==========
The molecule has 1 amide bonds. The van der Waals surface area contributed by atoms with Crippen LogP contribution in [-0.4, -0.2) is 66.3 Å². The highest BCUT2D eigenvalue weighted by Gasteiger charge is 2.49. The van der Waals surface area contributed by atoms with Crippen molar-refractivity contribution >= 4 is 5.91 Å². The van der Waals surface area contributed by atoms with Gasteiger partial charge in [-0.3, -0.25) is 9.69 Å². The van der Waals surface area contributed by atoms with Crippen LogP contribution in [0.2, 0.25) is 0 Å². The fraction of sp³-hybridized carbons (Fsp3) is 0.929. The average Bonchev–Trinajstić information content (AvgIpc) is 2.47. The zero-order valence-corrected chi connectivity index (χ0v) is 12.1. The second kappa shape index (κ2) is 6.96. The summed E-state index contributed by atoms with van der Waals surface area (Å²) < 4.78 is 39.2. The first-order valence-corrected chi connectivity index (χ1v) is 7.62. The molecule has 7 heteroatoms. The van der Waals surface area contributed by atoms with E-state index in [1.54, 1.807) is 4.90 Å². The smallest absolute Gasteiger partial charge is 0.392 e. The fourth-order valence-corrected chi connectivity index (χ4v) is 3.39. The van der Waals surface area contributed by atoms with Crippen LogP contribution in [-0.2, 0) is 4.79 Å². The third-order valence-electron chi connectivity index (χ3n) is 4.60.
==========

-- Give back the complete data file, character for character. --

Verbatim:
The molecule has 1 amide bonds. The van der Waals surface area contributed by atoms with Crippen LogP contribution in [-0.4, -0.2) is 66.3 Å². The highest BCUT2D eigenvalue weighted by Gasteiger charge is 2.49. The van der Waals surface area contributed by atoms with Crippen molar-refractivity contribution >= 4 is 5.91 Å². The van der Waals surface area contributed by atoms with Gasteiger partial charge in [-0.3, -0.25) is 9.69 Å². The van der Waals surface area contributed by atoms with Crippen LogP contribution in [0.2, 0.25) is 0 Å². The fraction of sp³-hybridized carbons (Fsp3) is 0.929. The average Bonchev–Trinajstić information content (AvgIpc) is 2.47. The zero-order valence-corrected chi connectivity index (χ0v) is 12.1. The second kappa shape index (κ2) is 6.96. The summed E-state index contributed by atoms with van der Waals surface area (Å²) < 4.78 is 39.2. The first-order valence-corrected chi connectivity index (χ1v) is 7.62. The molecule has 7 heteroatoms. The van der Waals surface area contributed by atoms with E-state index in [1.54, 1.807) is 4.90 Å². The smallest absolute Gasteiger partial charge is 0.392 e. The fourth-order valence-corrected chi connectivity index (χ4v) is 3.39. The van der Waals surface area contributed by atoms with Crippen LogP contribution in [-0.2, 0) is 4.79 Å². The third-order valence-electron chi connectivity index (χ3n) is 4.60.